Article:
Texts: Jeremiah 1: 4–10 (before you were formed in the womb, I set you apart) Psalm 71: 1–6 (God is our fortress and sheltering rock), 1 Corinthians 13: 1–13 (love is patient and kind), Luke 4: 21–30 (Jesus is driven out of Nazareth)
Being a prophet can be a difficult and dangerous job, it seems. This morning Ethel read about the call of the prophet Jeremiah when he was a teenager in Jerusalem 2500 years ago. In Jeremiah's long and colorful career as a prophet, he was beaten and threatened with death more than once as he asked the Hebrew people to repent.
This morning's reading from Luke is about Jesus as a prophet in danger. It continues last week's story of Jesus preaching in his hometown synagogue in Nazareth. Having identified himself with the prophet Isaiah, Jesus goes on to suggest that the saying "no prophet is accepted in his hometown" will be true for him as well. This prediction soon comes true when the worshipers react with fury at his next comments. They drive Jesus out of town, and try to throw him off a cliff. Mysteriously, Jesus walks through the crowd, escapes, and continues his ministry in other parts of Galilee where people still value his teachings and healing.
Why are the people in Nazareth so angry with Jesus? Their anger follows his mention of two earlier Hebrew prophets, Elijah and Elisha -- how Elijah and Elisha gave help and healing to non-Jews. Do the people of Nazareth want their hometown hero to bring healing and wisdom to his own people and not "waste" it, as did Elijah and Elisha, on foreigners? Are they furious because Jesus is implying that his good news is for all peoples and not just for the Jews?
This story of Jesus being attacked by people in his hometown brought to my mind the story of a prophet in our own United Church, our current Moderator Mardi Tindal. Two weeks ago on January 17th, Mardi read an Open Letter to Canadians on Climate Change in her hometown church, Sydenham St. United, in Brantford, Ontario. Brantford, as all Albertans above the age of 30 probably know, is also the hometown of Wayne Gretzky.
Was Mardi trying to emulate Jesus in the synagogue? Did she expect that the good people at Sydenham St. might react with fury, drive her out of town and try to throw her off a cliff? Perhaps if her hometown church had been in Fort McMurray?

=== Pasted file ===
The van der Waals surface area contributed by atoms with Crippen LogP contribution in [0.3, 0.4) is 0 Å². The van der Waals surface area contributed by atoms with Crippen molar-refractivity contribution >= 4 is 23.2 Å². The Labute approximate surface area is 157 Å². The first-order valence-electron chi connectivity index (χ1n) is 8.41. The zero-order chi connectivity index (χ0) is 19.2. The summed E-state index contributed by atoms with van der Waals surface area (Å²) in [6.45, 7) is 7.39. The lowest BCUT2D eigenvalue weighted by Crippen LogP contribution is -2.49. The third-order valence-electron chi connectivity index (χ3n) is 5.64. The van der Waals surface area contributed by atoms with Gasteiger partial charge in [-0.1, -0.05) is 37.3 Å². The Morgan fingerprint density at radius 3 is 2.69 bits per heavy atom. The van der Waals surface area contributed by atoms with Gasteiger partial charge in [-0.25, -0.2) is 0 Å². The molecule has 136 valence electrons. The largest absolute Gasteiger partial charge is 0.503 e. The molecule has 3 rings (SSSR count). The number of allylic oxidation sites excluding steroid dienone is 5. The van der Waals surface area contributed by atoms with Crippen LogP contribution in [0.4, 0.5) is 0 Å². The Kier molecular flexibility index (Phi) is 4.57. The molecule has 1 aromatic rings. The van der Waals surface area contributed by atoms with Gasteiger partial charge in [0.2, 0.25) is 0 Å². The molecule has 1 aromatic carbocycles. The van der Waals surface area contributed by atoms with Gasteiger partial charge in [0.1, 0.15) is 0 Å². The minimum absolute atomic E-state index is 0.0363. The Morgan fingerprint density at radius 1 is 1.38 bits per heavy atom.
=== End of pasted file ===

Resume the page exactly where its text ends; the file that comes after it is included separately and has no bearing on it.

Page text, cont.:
I consider Mardi Tindal a friend, so I was really pleased when she was elected our 40th Moderator last August at the United Church's General Council meeting in Kelowna, B.C. Mardi and I met on a canoe trip in Algonquin Park in 2002. This trip was organized by the Five Oaks retreat centre, where Mardi has worked for the past 15 years. Mardi was the program director on that trip, and for six days and nights, 18 of us canoed and portaged through the beauty of Algonquin while Mardi led us in early morning yoga, worship, and sharing circles. I loved this week and I enjoyed getting to know many people, not least of them Mardi.
Mardi and I bonded on the first portage. We had spent the morning canoeing across a large lake in the face of strong winds and choppy water. On the far shore, we had a one kilometer portage to the next lake. Each portage was done twice -- the first time with a canoe on one's head, the second with an enormous pack of belongings or food.
While resting at some point along the trail, Mardi and I chatted. We both admitted that we had never worked so hard. We both admitted that we were scared that we might not be up to the physical challenge. We both confessed that our chiropractors had urged us not to go on the trip. And we shared together the realization that after crossing that first lake and hauling our belongings to the next one, there was now no going back. Even if we wanted to quit, there was no way out but through. We had to keep going forward one lake and one portage at a time in order to arrive back where we started. This conversation with Mardi really helped me. I was pleased to have a companion with whom to share my worries during the week.
In the event, my back got stronger during the week, and we all seemed to have a wonderful time. I certainly loved the week, and it marked another step forward in my journey back to church and towards faith. I found that I could trust my body, trust my companions, trust our camping leaders, and trust the water, rocks, and trees through which we moved.